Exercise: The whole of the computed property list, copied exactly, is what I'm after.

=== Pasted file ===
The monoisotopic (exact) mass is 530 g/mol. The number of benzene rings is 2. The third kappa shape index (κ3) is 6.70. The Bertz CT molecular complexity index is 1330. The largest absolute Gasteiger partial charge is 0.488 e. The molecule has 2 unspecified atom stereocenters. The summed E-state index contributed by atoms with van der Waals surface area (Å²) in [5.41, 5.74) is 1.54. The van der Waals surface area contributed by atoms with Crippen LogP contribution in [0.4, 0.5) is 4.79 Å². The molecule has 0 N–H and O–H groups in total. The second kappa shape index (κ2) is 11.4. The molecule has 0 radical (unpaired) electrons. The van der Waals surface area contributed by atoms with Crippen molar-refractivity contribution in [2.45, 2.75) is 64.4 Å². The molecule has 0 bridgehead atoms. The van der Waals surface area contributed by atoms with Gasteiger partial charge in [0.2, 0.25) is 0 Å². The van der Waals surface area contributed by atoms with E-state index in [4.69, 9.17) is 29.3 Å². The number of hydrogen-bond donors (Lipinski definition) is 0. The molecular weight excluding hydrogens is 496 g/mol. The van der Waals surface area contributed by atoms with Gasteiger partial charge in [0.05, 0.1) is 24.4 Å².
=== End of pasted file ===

The monoisotopic (exact) mass is 530 g/mol. The number of benzene rings is 2. The third kappa shape index (κ3) is 6.70. The Bertz CT molecular complexity index is 1330. The largest absolute Gasteiger partial charge is 0.488 e. The molecule has 2 unspecified atom stereocenters. The summed E-state index contributed by atoms with van der Waals surface area (Å²) in [5.41, 5.74) is 1.54. The van der Waals surface area contributed by atoms with Crippen LogP contribution in [0.4, 0.5) is 4.79 Å². The molecule has 0 N–H and O–H groups in total. The second kappa shape index (κ2) is 11.4. The molecule has 0 radical (unpaired) electrons. The van der Waals surface area contributed by atoms with Crippen molar-refractivity contribution in [2.45, 2.75) is 64.4 Å². The molecule has 0 bridgehead atoms. The van der Waals surface area contributed by atoms with Gasteiger partial charge in [0.2, 0.25) is 0 Å². The van der Waals surface area contributed by atoms with E-state index in [4.69, 9.17) is 29.3 Å². The number of hydrogen-bond donors (Lipinski definition) is 0. The molecular weight excluding hydrogens is 496 g/mol. The van der Waals surface area contributed by atoms with Gasteiger partial charge in [0.05, 0.1) is 24.4 Å².